But, they were unable either to solve the problem, or formulate an alternative scheme for solving the problem. And they dare not look unconcerned.

They introduced certain palliatives; but the soothing effects were neither sufficient nor permanent.

So the Congress ministers had to fall in line, and state, that to safeguard the handloom sector, a radical solution should be found out. They then adopted the D.M.K., plan, clothing it of course in an attire of their own making. The Congress said that certain categories of textiles, like coloured sarees and bordered dhoties, should be reserved exclusively for the handloom sector.

This sounded sane and bold—and all parties rallied to offer their support to this scheme, when C.R.formulated it, in the shape of a resolution before the State legislature.

By presenting this scheme, the Congress leaders thought that they have once more established their kinship with the handloom weavers. But disappointment dogged them. Delhi refused to even consider the proposal.

Delhi dare not displease the mill magnates of the North—they were so liberal, especially during the elections. Those magnates had their emissaries, and agents, in every forum, legislature, and Congress. And the scheme was thrown out—though the sponsor, C.R. could claim to have got the support of all parties.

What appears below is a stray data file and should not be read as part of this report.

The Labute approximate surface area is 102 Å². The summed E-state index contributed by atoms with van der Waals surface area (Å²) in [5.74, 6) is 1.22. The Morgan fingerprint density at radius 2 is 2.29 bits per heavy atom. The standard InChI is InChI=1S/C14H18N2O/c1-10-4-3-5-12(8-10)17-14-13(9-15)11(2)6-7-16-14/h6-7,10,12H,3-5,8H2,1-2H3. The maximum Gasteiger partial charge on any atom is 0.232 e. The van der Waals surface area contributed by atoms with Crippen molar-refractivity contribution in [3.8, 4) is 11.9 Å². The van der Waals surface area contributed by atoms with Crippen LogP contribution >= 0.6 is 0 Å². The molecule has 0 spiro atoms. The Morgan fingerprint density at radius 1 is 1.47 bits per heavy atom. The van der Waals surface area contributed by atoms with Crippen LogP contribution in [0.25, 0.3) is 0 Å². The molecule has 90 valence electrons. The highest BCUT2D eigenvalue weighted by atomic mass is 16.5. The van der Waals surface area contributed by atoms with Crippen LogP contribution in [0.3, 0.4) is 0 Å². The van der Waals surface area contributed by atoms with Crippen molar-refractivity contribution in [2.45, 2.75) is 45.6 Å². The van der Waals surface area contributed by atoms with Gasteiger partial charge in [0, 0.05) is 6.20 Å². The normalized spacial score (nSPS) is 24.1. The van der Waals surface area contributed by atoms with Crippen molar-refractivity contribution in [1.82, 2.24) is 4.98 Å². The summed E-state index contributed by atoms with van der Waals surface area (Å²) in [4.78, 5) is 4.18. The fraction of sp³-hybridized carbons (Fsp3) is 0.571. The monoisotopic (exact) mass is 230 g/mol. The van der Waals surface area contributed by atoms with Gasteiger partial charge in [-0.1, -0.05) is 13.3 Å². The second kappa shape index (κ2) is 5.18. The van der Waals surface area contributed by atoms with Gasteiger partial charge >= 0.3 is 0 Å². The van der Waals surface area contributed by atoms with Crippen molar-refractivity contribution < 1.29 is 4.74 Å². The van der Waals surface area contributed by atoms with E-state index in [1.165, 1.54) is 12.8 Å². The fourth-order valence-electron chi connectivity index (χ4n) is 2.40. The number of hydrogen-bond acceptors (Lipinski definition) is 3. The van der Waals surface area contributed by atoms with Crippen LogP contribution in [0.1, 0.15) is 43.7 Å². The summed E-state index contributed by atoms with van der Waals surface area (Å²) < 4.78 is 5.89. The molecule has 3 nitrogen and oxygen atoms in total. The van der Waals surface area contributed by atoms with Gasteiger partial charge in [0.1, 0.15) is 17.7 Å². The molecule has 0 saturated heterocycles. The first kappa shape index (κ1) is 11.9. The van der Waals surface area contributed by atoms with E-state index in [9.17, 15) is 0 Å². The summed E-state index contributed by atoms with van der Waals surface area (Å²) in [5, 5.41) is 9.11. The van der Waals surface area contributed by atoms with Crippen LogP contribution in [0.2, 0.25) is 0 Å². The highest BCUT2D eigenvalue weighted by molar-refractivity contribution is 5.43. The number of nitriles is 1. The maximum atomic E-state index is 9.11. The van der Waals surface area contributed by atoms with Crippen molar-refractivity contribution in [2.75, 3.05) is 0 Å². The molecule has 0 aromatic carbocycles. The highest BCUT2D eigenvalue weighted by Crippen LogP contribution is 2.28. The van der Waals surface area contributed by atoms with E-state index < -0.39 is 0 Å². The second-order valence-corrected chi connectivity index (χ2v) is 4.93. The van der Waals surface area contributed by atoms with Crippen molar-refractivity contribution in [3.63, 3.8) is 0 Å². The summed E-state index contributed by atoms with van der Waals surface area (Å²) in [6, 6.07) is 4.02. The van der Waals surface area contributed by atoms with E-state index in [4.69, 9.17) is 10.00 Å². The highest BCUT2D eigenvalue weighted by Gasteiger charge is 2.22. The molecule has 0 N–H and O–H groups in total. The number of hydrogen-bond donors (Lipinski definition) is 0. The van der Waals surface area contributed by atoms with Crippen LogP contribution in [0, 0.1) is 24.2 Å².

Had they but exhibited an iota of courage, the moment the centre refused to implement their proposal, the history of the handloom weavers would have been different.

But the Congress leaders of our State, had no stomach for the fight—no back-bone. They lisped out their displeasure, and were laughed at by Delhi.

The handloom sector should somehow be kept going—for, a total collapse in the sector would mean a crisis acute and awkward. Lakhs and lakhs of men and women would be thrown out of employment and that would be a menace, which even the politically arrogant, dare not ignore. So the Congress leaders, began to press for small mercies—and the rebate system was the outcome of these efforts.